It’s okay if you’re an accountant, not a designer. (It’s also totally okay if you are both!) No matter what you consider your creative skill levels to be, when you’re working from the well-crafted brand we discussed above, all your design will look good to you, and to your buyer.

Good design will help them make their buying decision faster.

My suggestions for accountancy firms who want to ensure they have good design are:

  1. Invest in a good branding process, and have clear brand guidelines developed. Logo, colours, fonts of course – but also target market, niche, style and tone of voice, words you use and don’t use, image styles, graphic styles. A ‘brand book’ is a great investment.
  2. Find a marketing agency you trust who can deliver great design based on your brand guidelines, and stick with them. This may cost you more the first time (a good agency is going to invest time to get to know your brand), but the longer the relationship, the more consistent your work will be. Don’t jump from designer to designer in order to save money. Your design will look cobbled together, because it is.
  3. Get ‘standards’ designed that you and the team can use – templates based on your brand that you can upload to Canva or some other app to quickly add content from what’s happening in the company right now. That way you’re on brand, but it’s still personalised. Use them for social, emails, web pages, blogs, and other content.


Ah, the glorious accountancy firm website. The item on which so many marketing hopes are pinned. The great rise of enthusiasm and joy when it’s launched…and the subsequent drop to reality when, months or years later, you realise it needs to be kept updated all the time. That if you simply build it and leave it, they will not come.

Your website needs to share these five things:

  1. Who you are:
    This is your brand, your “what we stand for and why”. It’s the team, your values, everything we talked about in brand. Get this across powerfully and visually throughout the whole site.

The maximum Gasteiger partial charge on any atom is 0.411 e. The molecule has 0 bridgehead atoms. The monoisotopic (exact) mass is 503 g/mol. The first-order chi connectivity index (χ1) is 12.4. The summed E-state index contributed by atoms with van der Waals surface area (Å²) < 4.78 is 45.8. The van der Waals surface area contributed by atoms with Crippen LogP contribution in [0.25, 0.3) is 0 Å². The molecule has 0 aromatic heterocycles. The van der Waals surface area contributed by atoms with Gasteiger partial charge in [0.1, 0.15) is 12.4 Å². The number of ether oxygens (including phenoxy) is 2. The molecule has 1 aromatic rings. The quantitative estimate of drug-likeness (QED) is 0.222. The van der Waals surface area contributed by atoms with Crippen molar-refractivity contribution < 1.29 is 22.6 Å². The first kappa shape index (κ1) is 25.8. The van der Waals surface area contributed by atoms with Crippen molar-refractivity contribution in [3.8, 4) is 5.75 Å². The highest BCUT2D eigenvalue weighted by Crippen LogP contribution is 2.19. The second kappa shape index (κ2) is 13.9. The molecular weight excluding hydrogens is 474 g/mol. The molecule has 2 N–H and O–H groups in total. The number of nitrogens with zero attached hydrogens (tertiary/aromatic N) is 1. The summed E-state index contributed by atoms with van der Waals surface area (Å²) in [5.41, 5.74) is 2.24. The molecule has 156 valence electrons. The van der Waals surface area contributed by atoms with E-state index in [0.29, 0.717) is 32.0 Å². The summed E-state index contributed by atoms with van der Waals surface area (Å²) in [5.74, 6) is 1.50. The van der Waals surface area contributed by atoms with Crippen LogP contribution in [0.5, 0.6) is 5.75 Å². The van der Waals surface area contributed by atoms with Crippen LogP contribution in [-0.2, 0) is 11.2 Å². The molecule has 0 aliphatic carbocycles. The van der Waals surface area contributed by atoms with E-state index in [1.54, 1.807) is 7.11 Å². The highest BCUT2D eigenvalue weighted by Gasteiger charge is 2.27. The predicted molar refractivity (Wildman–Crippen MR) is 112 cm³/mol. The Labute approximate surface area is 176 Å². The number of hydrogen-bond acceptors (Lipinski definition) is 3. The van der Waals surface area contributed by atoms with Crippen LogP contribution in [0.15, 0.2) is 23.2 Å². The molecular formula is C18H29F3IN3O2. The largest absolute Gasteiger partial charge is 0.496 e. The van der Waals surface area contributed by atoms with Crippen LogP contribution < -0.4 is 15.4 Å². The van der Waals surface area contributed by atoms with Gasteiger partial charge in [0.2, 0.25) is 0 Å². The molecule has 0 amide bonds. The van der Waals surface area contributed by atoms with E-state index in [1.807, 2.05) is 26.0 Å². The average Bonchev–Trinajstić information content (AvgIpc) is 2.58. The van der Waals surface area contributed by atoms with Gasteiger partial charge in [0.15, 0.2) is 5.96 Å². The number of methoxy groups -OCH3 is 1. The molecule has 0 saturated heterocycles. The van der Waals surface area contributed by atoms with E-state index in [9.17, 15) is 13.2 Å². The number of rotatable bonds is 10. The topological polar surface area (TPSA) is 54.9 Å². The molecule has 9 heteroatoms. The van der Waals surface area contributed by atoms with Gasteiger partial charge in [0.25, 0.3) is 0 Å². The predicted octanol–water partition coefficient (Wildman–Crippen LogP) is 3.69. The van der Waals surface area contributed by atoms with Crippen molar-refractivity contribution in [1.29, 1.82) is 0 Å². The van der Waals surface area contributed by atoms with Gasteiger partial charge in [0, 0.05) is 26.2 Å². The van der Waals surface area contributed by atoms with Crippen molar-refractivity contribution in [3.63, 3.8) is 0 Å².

2. Who you serve:
    Whatever your niche is, be specific to it. If it’s an industry, use their language and terminology. If you are reaching a broader audience, create messaging and content appealing to who you serve. Be way more specific than “businesses who want to grow” or “companies who use Xero”. You want them to think, oh my, that is completely me! How did they know?
  3. What their issues and problems are:
    This is the “They Ask You Answer” concept by Marcus Sheridan (I highly recommend his book), and it will serve you and your buyer in good stead. Don’t give them a list of services: tell them about the problems and issues they have and then tell them…
  4. How you solve those:
    This is your process, your Way. How do YOU do things different to the way any other accounting firm does them? What's your onboarding process like, your methodology, your pricing? Explain that so they are comfortable with getting in touch, which leads us to…
  5. What you want them to do:
    This is going to vary depending on what page of the site they’re on. Every page needs to have a very clear, specific step: and ideally you’ll focus on just one. What do you want them to do next? Then it’s their choice to do it.

Now you’re ready to move on to email marketing, follow up, and blogging: the next three elements of the twelve.

Why leave it there?

To learn more